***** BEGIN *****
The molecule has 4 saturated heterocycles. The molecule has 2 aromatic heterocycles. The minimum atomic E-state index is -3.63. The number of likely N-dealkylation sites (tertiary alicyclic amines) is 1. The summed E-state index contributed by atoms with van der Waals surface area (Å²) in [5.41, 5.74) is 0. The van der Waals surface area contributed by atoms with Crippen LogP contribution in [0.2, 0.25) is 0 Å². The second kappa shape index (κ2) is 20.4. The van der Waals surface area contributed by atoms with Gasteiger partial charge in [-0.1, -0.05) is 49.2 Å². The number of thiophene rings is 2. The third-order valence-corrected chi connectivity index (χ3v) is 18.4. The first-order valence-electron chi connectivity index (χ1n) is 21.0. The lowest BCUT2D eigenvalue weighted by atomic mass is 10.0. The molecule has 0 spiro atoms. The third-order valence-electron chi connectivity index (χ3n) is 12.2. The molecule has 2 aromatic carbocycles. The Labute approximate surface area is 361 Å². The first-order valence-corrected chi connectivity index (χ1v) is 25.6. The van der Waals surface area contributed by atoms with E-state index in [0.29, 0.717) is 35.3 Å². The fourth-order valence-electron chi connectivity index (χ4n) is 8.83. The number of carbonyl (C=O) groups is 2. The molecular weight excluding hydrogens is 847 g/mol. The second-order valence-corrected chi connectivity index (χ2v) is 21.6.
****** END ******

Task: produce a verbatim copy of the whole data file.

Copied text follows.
The molecule has 4 saturated heterocycles. The molecule has 2 aromatic heterocycles. The minimum atomic E-state index is -3.63. The number of likely N-dealkylation sites (tertiary alicyclic amines) is 1. The summed E-state index contributed by atoms with van der Waals surface area (Å²) in [5.41, 5.74) is 0. The van der Waals surface area contributed by atoms with Crippen LogP contribution in [0.2, 0.25) is 0 Å². The second kappa shape index (κ2) is 20.4. The van der Waals surface area contributed by atoms with Gasteiger partial charge in [-0.1, -0.05) is 49.2 Å². The number of thiophene rings is 2. The third-order valence-corrected chi connectivity index (χ3v) is 18.4. The first-order valence-electron chi connectivity index (χ1n) is 21.0. The lowest BCUT2D eigenvalue weighted by atomic mass is 10.0. The molecule has 0 spiro atoms. The third-order valence-electron chi connectivity index (χ3n) is 12.2. The molecule has 2 aromatic carbocycles. The Labute approximate surface area is 361 Å². The first-order valence-corrected chi connectivity index (χ1v) is 25.6. The van der Waals surface area contributed by atoms with E-state index in [0.29, 0.717) is 35.3 Å². The fourth-order valence-electron chi connectivity index (χ4n) is 8.83. The number of carbonyl (C=O) groups is 2. The molecular weight excluding hydrogens is 847 g/mol. The second-order valence-corrected chi connectivity index (χ2v) is 21.6.